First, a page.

African cultures of southern, central and eastern Africa all had the concept of God; although the colonialists claimed that they did not. In Ki-Swahili, God is “Mungu”, in Tswana, he is “Modimo”, in Zulu/Ndebele the almighty is “Unkulunkulu” or “Umlimo”, in Ikalanga he is “Ndzimu”, and the Shona of Zimbabwe refer to him as “She”, the King. In all these cultures, there is only one God, and there can only be one God. I do believe that this one God that the African cultures refer to is the same God that Judaism and Christianity are talking about. The difference comes in the approach to worshipping this one and only God.
A Relative’s Death
According to the African religion, a person talks to “Ndzimu” through his dead ancestors, “the amadlozi” in the Ndebele language. When your relatives die, their spirits hover above, watching you at all times. They watch you because they want only good things to happen to you, and they also want you to do only good things in your life. When you do good, they are happy with you, and they approach “Ndzimu” and plead to him to see your good deeds and treat you well and bless you. However, if a person is bad (let us say, a man who does not take good care of his children, ill-treats and beats up his wife, steals from his neighbors and the community (say, a corrupt politician), does not respect the elderly and the weak), the “amadlozi” become furious with this kind of person, and stop talking to God in good light about and for him. When this happens, bad things start happening to this person: he might get sick, lose his job, he might be involved in an accident or some other evil might befall him.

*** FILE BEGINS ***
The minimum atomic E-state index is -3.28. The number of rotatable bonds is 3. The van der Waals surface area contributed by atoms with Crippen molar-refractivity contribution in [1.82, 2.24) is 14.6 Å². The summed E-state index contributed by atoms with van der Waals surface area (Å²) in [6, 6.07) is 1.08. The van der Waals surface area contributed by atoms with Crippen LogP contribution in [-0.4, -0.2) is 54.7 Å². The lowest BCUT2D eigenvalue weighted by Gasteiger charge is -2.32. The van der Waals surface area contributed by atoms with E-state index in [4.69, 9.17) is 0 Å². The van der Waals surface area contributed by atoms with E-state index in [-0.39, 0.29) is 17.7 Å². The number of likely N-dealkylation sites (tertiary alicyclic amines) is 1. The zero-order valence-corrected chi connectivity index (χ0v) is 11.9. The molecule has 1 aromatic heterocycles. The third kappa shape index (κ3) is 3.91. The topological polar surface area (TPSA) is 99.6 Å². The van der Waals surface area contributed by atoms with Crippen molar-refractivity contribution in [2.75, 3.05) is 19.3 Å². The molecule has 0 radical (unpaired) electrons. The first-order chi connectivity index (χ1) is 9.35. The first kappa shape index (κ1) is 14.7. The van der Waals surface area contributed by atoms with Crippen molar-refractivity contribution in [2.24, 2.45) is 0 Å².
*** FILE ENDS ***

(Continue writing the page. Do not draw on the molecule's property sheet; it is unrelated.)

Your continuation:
Amadlozi Abandoning Someone
A sign that the “amadlozi” have abandoned someone is when a succession of bad things happen to someone. A good example is one of my uncles-his children died, his wife ran away from him a month later, a few weeks after his wife left him he lost his job and soon after he lost his job, he was involved in an accident and had to be hospitalized for a long time, and while he was in hospital the roof of his house was blown off by a whirlwind.
When the bad things happen to this person, he starts calling upon his “amadlozi” to help him by asking for good things for him from “Ndzimu”, but his “amadlozi” at this time have abandoned him and he is all by himself in this world. He cannot talk directly to “Ndzimu” himself, because “Nzimu” only listens to “amadlozi”, and any rate, “Ndzimu” too is angry with him for being a bad person. This person must then first make his “amadlozi” happy again so that he can enlist them to plead for him to “Ndzimu” to change his fortunes. In the Ndebele/Shona/Tswana cultures, there is only one way for this person to make his “amadlozi” happy: he must have a big ceremony where all his living relatives must be present. The whole community is also invited to this celebration to eat, drink and merry. However, behind the scenes, the “sinner” is grilled by senior relatives about his deeds and must confess and repent his deeds. In my uncle’s case, he had committed adultery! These elderly relatives then make some offerings to the “amadlozi” in the form of expensive and beautiful earthen pots, cups, plates, and other items of value. These items are taken to an isolated spot in the bush, where they are left for the “amadlozi” to take and enjoy. These items do disappear, but it is up to someone to believe that the “amadlozi” take them or that a thief comes by and takes them. When I grew up, I witnessed these ceremonies, in Ndebele called “ukuthabisa amadlozi” (making the ancestors happy), and soon after the ceremonies the luck of the offending member of the family did change.
It must be noted that the “Ndzimu” only listens to the “amadlozi” who were good while they were living people.
Therefore, if someone has evil parents when they die they will not be able to intercede for their child to “Ndzimu” because “Ndzimu” does not listen to bad people. The good thing is that everyone has many “amadlozi”-the great-grandparents, aunts, and uncles. When the bad relatives die, they do try to be “amadlozi”, but “Ndzimu” ignores them. After a while, they realize that “Ndimu” will never talk to them, and they give up trying to be “amadlozi” and become ghosts. They then live the rest of their lives feeling bitter, and frightening people at night by lighting mysterious fires in the air and using bats to harass people.